Tag Archives: relativism

A Shattered Delusion

There was a time when my life was illusory and paradoxical.  I used to have a bleak outlook where I believed that my life was purposeless and I was wasting the years that had been given to me, yet I was certain that I was a pretty good guy purported by my strong character and perfect sense of right and wrong that would ultimately garner an exceedingly favorable afterlife.  On October 9, 2009, my life was completely upended.  I had a vasectomy, a relatively minor procedure that left me in crippling pain.  October 8, 2009 was probably the last pain-free day I’ll ever enjoy.  Interestingly enough, that fateful day was the most important day in my life.

I didn’t realize that one must be utterly broken to come to the Cross.  After all, I had already asked Jesus into my heart, was sprinkled as an infant, and was confirmed when I was thirteen.  I was in the system.  I was so saved that I didn’t even need Jesus.  At least I lived that way.

Deep in the hidden recesses of my heart I knew I was in big trouble but I told myself that I was a swell guy.  In comparison to everyone else, my flaws were so minute that God could easily overlook them.  My foibles were infinitesimal in comparison to the godless heathens running the streets.  I was a terrific catch for God.  It’s not like I murdered anyone, right?  Or have I?  In Matthew 5:21-22, Jesus tells us that unrighteous anger is murder in the heart.  Oops.

Then there is the lying, the stealing, the dishonoring of my parents, even adultery of the heart.  That’s a tough one to swallow, but Jesus makes it clear in Matthew 5:28.  If we delve into the OT, Hosea illustrates that we are all adulterers to God.  The marriage of Hosea and Gomer is a picture of the marriage of Christ to his church.  His unfaithful bride. Our broken vows.  An ongoing affair where we turn to our success, our money, our vices, our hobbies; we turn our idols into cheap substitutes for our Redeemer.  Yet Christ made an unbreakable covenant with his people.  This was the God I rejected because I already had my ticket to heaven punched with all that I had done.  I created my own paradise in my mind where I was my own savior.  I lived in a world where I had broken all of the Commandments before breakfast, but in my eyes, I was a good person.  I was delusional.

I was blinded by my relativism, and my veil of perceived goodness had to be pierced.  Not just pierced, but utterly shattered by a curse that left me with a lifetime of pain.  This was much more than hurt feelings, but enduring physical pain that will forever remind me of what I once was.  This curse was perhaps the greatest gift that God could have given me because it afforded me the opportunity for saving grace.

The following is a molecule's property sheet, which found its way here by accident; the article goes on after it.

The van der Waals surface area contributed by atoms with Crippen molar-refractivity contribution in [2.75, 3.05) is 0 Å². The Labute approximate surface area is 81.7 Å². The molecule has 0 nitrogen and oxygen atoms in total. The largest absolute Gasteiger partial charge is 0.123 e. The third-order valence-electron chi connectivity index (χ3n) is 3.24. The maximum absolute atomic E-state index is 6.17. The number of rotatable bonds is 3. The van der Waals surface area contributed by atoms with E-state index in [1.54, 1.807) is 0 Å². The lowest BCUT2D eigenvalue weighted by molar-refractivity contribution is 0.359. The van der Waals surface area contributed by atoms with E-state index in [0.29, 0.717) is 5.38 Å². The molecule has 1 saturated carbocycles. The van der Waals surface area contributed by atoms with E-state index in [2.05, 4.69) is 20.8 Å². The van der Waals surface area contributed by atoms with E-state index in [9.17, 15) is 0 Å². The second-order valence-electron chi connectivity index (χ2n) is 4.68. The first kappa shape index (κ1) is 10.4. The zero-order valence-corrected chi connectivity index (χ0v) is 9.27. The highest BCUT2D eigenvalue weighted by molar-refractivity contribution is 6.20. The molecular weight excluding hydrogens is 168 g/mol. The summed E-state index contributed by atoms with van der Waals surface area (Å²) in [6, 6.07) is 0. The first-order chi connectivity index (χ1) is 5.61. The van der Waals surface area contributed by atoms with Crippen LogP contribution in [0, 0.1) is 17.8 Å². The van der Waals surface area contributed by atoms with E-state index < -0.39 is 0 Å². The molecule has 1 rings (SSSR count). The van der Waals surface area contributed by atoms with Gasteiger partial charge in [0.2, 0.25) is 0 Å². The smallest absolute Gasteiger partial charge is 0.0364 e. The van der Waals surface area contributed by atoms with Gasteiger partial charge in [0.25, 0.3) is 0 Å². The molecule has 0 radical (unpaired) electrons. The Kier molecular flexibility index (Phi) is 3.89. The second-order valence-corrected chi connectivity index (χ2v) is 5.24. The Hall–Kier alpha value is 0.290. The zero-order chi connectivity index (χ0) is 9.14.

I can clearly see that I once lived in a world of make-believe.  I persisted in a fictitious realm where I usurped God’s authority and redefined the qualifications for entrance to heaven much like people redefine gender and marriage today.  I am still a bad man, but I am a bad man who has been redeemed by a good God.

CC image courtesy of waferboard on Flickr.

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Where is the Line?

How can one decide to walk the line if he doesn’t know the line?  Is the line merely of an external nature where one will be nice to others and tell the truth?  Perhaps, but that would be incomplete.

To even know what the line should be, one must know what truth is.  Without truth, our parameters are arbitrary.  Consider the spoon bender in the Matrix.  Fine.  There is no spoon.  We can say there is no ultimate truth.  If there is no ultimate truth, there is no truth at all.  Only the illusion of truth.

History can testify that this relativistic view of “what’s true for you is not necessarily true for me” is alive and well.  One view that can be adopted is the Machiavellian end justifying the means.

This is the fruit of postmodernism.  It should ALWAYS be illegal to murder.  It should ALWAYS be illegal to commit adultery.  It should ALWAYS be illegal to rape.  History’s relativism suggests otherwise.

Perhaps the most discussed question in history is, “What is truth?”  Pilate asked that very question in John 18:38.  I am no theologian, but I am a Christian and I believe that the Bible as a whole, answers that question quite nicely.

Moses brought the Ten Commandments down from Mount Sinai.  These Commandments were a code given by God that we are to live by.  Even today, I would guess that most people agree with some of them.  Murder is bad. So are stealing and adultery.

Regardless of the code we choose to live by, even if your motto is, “To thine one self be true,” you betray yourself.  Are you always true to yourself in all cases?  Are there exceptions?  These exceptions, intentional or not, would betray the above maxim.